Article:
New Toyota GT86 gets performance upgrades, but no power boost
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In a time of brands harping on about animalistic power and torque figures, it's nice to see a few manufacturers trying to keep the lightweight sports car alive.
The Mazda MX-5 and (on a pricier scale admittedly) the Porsche Cayman are two examples of this, but there's also the Toyota GT86 to consider. And a 2019 refresh for Toyota's cheapest rear-wheel drive sports car has just been revealed.
As you can probably tell, not many of those changes are visual. There's a new colour in the line-up — Magnetite Grey — but otherwise the only other way to spot a MY2019 GT86 is by spotting the new 10-spoke 17-inch wheels.
A glance behind the spokes of those wheels is also somewhat telling, too.
The new GT86 gains the brakes and dampers from the limited edition Chris Amon GT86 that Toyota unveiled a couple of years ago.
In terms of the brakes, this means a larger diameter Brembo brake disc — 326mm up front and 316mm down back. That's a sizable increase from the 294mm fronts and 290mm rears from the last model. They're thicker too, by 6mm (front) and 2mm (rear) respectively.
The SACHS dampers meanwhile are designed to improve the GT86s road-holding abilities while helping it retain ride-quality friendly enough for daily use.
Toyota have confirmed that the entry level 86 model has been removed from the line-up, and pricing for the GT86 has dropped — from $51,986 (manual) and $52,986 (automatic) to $48,990 (manual) and $49,990 (automatic).
What hasn't changed is the power extracted from the GT86's naturally aspirated boxer 2.0-litre engine. It still produces 152kW of power in 6-speed manual models, and 147kW of power in 6-speed automatic models.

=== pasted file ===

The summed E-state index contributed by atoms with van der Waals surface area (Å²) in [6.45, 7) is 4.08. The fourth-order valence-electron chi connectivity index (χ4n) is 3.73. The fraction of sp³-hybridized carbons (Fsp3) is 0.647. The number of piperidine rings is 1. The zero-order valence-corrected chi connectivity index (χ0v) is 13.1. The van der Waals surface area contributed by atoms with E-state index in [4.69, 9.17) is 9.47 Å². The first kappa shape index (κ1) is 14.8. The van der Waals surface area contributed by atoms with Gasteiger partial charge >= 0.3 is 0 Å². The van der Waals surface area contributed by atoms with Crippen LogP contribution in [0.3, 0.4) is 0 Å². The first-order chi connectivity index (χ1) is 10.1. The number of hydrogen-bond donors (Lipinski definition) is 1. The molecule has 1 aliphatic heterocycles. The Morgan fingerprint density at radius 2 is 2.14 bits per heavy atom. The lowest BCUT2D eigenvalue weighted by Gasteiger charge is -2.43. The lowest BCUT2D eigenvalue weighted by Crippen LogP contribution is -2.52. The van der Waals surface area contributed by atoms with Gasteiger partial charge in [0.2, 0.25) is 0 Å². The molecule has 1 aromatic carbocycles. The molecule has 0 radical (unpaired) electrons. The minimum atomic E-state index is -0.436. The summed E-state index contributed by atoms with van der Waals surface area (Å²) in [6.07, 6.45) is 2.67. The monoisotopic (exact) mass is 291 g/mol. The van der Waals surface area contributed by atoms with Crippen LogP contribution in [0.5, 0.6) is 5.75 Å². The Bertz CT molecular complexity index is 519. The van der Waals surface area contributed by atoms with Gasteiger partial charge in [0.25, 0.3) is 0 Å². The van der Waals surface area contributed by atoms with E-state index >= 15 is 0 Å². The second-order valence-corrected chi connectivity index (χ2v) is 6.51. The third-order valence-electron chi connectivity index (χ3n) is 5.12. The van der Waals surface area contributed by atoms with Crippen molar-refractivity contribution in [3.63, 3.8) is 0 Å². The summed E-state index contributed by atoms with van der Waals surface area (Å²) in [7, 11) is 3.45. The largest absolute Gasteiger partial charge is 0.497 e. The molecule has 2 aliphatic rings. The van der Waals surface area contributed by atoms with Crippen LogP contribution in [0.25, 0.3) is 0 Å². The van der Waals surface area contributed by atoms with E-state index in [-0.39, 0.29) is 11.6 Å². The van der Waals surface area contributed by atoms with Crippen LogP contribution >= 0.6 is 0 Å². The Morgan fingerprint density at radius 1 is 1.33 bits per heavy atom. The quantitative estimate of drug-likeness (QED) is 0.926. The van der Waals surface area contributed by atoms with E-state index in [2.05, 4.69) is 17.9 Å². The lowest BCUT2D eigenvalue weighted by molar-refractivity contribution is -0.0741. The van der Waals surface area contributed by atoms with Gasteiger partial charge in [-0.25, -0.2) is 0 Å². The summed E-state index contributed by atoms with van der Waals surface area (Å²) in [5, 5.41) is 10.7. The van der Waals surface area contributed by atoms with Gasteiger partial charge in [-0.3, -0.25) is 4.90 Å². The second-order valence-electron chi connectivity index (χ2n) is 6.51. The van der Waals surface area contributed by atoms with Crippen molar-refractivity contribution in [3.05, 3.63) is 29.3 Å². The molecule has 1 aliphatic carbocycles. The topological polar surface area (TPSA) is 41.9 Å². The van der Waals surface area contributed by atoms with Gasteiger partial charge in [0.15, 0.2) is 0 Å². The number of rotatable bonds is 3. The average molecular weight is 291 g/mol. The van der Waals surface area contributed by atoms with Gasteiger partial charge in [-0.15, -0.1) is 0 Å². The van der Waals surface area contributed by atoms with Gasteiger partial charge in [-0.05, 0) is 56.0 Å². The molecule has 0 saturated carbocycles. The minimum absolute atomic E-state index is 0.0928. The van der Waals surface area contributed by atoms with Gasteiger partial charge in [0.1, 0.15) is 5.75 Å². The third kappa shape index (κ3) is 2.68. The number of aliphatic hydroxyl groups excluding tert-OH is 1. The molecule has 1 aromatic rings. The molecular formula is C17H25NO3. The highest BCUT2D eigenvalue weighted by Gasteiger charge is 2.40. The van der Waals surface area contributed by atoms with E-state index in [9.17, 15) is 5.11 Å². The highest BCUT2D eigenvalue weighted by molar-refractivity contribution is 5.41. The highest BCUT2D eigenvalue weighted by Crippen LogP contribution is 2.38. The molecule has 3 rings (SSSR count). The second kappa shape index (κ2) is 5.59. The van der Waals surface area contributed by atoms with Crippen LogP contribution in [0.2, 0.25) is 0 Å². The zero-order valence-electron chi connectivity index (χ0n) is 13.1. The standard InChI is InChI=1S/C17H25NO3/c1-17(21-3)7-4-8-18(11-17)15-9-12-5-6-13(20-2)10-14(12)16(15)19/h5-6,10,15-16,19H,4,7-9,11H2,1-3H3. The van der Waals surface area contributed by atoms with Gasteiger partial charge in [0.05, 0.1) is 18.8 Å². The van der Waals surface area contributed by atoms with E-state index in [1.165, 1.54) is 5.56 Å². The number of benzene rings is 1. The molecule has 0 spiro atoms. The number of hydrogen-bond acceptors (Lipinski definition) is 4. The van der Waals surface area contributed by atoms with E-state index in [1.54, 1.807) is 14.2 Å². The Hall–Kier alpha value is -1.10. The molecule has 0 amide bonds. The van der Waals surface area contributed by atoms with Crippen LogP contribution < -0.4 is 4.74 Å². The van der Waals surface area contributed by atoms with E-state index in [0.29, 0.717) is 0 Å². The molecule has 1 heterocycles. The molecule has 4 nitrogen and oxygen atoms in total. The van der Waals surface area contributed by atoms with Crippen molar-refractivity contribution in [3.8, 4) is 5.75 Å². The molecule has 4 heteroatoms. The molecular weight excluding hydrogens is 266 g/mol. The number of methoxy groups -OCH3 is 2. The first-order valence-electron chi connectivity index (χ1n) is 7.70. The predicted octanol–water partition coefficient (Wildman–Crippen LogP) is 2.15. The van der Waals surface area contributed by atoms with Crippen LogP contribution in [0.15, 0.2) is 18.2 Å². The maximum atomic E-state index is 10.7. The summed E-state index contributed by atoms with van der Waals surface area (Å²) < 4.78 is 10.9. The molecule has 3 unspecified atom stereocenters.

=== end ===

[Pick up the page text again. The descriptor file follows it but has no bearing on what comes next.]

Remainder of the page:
That will be to the ire of those who have wanted more power from the sports car, but with the Supra having now landed, increases to the GT86's power figures are highly unlikely until an all-new model comes.
And, a focus on power is misplaced here anyway. The GT86's core strengths are its incredibly balanced and playful chassis, and its relatively low cost of entry. Adding power means adding weight and price. And regardless in the six years since the GT86 debuted, the amount of aftermarket options out there for more power are countless.
“When we launched the 86 in 2012, we injected fun to drive excitement into our line-up and brand,” says Toyota New Zealand Chief Operating Officer Neeraj Lala.
“Toyota is committed to investing in sports cars as they feed the excitement into the rest of our models. [...] 86 and Supra are creating a new buzz amongst our customers and staff at Toyota stores.”
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